A land of isolation, frustration

Author: Tony Leys

Des Moines Register; Des Moines, Iowa; 01 May 2011

 

Abstract:

[...] many have little contact with folks living 15 or 20 miles away.

Societal structure is looser than in Iraq.

Ted Callahan, an anthropologist who has worked

for the U.S. military in eastern Afghanistan,

confirmed Bradley's assessment of the situation.

 

Full text:

A land of isolation, frustration

 

Gardez, Afghanistan - Of the dozens of Iowa National Guard troops

I talked to during three weeks in Afghanistan, Sgt. Roger Bradley

probably did the best job explaining why this war is taking so long.

 

The key thing to understand, Bradley said, is that many Afghans

are loyal only to their local clans and their villages.

"This country has no identity," he said.

 

The bulk of the population lives in rural areas, and many have almost

no contact with the central government. In fact, many have little contact

with folks living 15 or 20 miles away. You have to win over the Afghan

people village by village, Bradley said. That could take years.

 

On the map, a violent, Taliban-dominated town often appears to be

right down the road from a peaceful town except there's no road,

or not much of one. Mountains of 10,000 to 14,000 feet separate the

two towns, and there's no easy way to travel from one to the other.

 

It's hard to convey how rugged much of eastern Afghanistan is.

The best way to get a feel for it is to ride a helicopter and peer down

at mile after mile of rocks, snow and sand. Every once in a while,

you see a patch of green where a stream allows a knot of families

to irrigate wheat and vegetables and to graze sheep.

Modest houses are surrounded by tall walls,

which send the message that the occupants want to be left alone.

 

The helicopter flies on, thumping through mountain passes because

it can't fly high enough to clear the peaks. You see more miles of

emptiness, then another spot of green and the mud-walled homes of

another clan. When you were back home, 100,000 American troops

sounded like enough to control a country smaller than Texas.

But from a helicopter, you can see how all those troops

can be spread thin.

 

Even though the United States has nearly quadrupled its forces

in Afghanistan over the past four years, many villages rarely see

an American soldier. Many lack schooling, but 'aren't stupid'

 

The isolation also helps explain why so many Afghans are uneducated.

 

Nearly three-quarters of adults are illiterate, and they have little

knowledge of the outside world. Bradley said many don't understand

that American soldiers came to their country because al-Qaida used

Afghanistan as a base from which to launch the 9/11 attacks.

 

Bradley serves out of Gardez, the capital of Paktia province, which is a

turbulent, dry area that borders Pakistan. The sergeant emphasized that he

respects Afghans' ability to scratch out a living in such a harsh place.

"There's a difference between ignorance and stupidity," he said.

"These people aren't stupid."

 

In Iowa, Bradley, 38, lives in Altoona and works as a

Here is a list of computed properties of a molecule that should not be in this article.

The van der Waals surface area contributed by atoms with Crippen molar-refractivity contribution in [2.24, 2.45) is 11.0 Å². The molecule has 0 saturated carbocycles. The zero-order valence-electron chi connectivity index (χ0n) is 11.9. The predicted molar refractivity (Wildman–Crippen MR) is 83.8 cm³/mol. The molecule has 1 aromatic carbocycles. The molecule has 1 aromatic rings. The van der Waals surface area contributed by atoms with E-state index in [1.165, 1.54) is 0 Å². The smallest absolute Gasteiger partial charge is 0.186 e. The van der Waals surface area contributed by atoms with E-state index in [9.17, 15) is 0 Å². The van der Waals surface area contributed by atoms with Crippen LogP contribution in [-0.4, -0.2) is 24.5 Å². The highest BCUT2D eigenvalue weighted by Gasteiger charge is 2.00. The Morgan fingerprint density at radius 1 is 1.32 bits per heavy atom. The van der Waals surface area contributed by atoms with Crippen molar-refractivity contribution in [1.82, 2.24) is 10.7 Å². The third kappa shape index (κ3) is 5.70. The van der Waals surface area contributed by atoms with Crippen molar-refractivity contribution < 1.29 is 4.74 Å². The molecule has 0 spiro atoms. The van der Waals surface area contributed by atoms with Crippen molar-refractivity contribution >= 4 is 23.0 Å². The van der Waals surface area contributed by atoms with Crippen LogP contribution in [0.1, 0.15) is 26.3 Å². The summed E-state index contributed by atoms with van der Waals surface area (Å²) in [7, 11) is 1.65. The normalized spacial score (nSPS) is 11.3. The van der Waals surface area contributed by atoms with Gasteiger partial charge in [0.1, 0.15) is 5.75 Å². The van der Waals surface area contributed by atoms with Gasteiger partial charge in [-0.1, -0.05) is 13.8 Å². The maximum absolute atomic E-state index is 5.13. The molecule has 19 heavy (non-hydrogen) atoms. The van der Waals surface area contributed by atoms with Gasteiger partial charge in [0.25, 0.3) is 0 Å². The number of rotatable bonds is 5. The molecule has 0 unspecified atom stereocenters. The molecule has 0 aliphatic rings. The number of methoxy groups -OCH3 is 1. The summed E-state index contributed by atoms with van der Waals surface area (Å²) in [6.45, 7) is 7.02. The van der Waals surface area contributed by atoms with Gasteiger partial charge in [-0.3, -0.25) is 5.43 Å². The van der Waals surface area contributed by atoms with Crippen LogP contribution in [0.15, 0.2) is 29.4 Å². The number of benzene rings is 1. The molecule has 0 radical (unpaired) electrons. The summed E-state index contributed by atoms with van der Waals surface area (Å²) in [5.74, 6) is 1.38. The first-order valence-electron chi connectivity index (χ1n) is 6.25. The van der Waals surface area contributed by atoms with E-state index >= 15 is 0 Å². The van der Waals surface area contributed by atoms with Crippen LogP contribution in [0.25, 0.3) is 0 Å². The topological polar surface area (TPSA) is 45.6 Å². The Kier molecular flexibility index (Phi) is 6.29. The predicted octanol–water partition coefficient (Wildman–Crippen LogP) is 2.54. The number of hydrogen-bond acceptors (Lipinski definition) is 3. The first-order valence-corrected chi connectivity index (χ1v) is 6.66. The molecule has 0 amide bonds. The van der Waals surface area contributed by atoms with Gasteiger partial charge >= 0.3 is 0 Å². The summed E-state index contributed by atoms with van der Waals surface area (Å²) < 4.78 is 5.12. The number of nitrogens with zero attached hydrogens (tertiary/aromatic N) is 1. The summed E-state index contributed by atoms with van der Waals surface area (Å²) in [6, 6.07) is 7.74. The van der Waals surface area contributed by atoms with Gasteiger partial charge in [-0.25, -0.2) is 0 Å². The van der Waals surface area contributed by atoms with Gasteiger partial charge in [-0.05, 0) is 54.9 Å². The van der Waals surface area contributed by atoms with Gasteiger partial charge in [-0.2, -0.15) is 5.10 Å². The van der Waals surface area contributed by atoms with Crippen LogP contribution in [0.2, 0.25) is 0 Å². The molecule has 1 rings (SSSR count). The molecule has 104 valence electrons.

correctional officer for the women's prison at Mitchellville.

He has been deployed five previous times with the Marines

and the Guard, including a year-and-a-half stint in Iraq.

 

He noted that in Iraq, the United States benefited several years ago

from a sudden swing in allegiance by Sunni groups that had been

violent opponents. He warns against banking on a similar swing of

support in Afghanistan, because the millions of people who either

back the Taliban or are neutral have no strong leaders.

Societal structure is looser than in Iraq

 

Ted Callahan, an anthropologist who has worked for the

U.S. military in eastern Afghanistan, confirmed Bradley's

assessment of the situation. He said Iraqi Sunnis tend

to belong to large tribes controlled by powerful sheiks.

Afghan society is much more loosely organized, he said,

and individual family leaders tend to be independent.

"So, in Iraq, if you co-opt the tribal leader, he brings with him

all his men, almost without exception," Callahan said.

"In Afghanistan, if you co-opt the leader,

you get him and whoever feels like coming along with him."

 

Callahan, who is finishing work on a doctorate at Boston University,

was hired by the Iowa National Guard last spring to help lead

an Afghanistan seminar for officers and top sergeants.

 

He said most civilians in eastern Afghanistan are ambivalent about

the two sides of the war. "I would call them, almost to a person,

fence-sitters. They're hedging their bets," he said.

 

You'd be hard-pressed to find an Iowa Guard member who believes

that the war will be won quickly or that the Afghan army is nearly

ready to take the lead. You'd also be hard-pressed to find a

Guard member who's ready to give up.

 

"There's not a soldier here who wants to be here for nothing,"

Bradley said. He believes everyday Afghans are moving away from

the insurgents and toward the Americans and Afghan troops who

are providing roads, schools and at least some security.

 

"A lot of the villagers are getting sick of this war," he said.

"They're sick of IEDs, and they're sick of their people getting killed."

<<<>>>